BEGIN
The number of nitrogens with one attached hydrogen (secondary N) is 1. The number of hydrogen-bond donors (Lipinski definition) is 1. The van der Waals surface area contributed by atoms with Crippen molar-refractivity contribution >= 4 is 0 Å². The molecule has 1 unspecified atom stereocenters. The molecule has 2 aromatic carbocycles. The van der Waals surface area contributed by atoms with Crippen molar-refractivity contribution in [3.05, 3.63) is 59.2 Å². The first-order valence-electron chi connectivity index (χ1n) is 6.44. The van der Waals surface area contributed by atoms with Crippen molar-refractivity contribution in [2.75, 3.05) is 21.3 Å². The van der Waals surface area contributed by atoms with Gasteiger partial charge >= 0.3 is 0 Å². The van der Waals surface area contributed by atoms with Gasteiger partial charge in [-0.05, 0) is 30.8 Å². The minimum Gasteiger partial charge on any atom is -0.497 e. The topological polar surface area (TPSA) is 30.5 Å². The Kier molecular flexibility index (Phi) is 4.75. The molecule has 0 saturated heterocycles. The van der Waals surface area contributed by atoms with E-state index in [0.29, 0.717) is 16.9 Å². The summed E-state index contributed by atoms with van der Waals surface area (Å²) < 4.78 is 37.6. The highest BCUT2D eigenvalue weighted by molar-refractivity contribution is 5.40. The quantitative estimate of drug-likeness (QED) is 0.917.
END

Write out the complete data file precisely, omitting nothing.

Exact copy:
The number of nitrogens with one attached hydrogen (secondary N) is 1. The number of hydrogen-bond donors (Lipinski definition) is 1. The van der Waals surface area contributed by atoms with Crippen molar-refractivity contribution >= 4 is 0 Å². The molecule has 1 unspecified atom stereocenters. The molecule has 2 aromatic carbocycles. The van der Waals surface area contributed by atoms with Crippen molar-refractivity contribution in [3.05, 3.63) is 59.2 Å². The first-order valence-electron chi connectivity index (χ1n) is 6.44. The van der Waals surface area contributed by atoms with Crippen molar-refractivity contribution in [2.75, 3.05) is 21.3 Å². The van der Waals surface area contributed by atoms with Gasteiger partial charge >= 0.3 is 0 Å². The van der Waals surface area contributed by atoms with Gasteiger partial charge in [-0.05, 0) is 30.8 Å². The minimum Gasteiger partial charge on any atom is -0.497 e. The topological polar surface area (TPSA) is 30.5 Å². The Kier molecular flexibility index (Phi) is 4.75. The molecule has 0 saturated heterocycles. The van der Waals surface area contributed by atoms with E-state index in [0.29, 0.717) is 16.9 Å². The summed E-state index contributed by atoms with van der Waals surface area (Å²) < 4.78 is 37.6. The highest BCUT2D eigenvalue weighted by molar-refractivity contribution is 5.40. The quantitative estimate of drug-likeness (QED) is 0.917.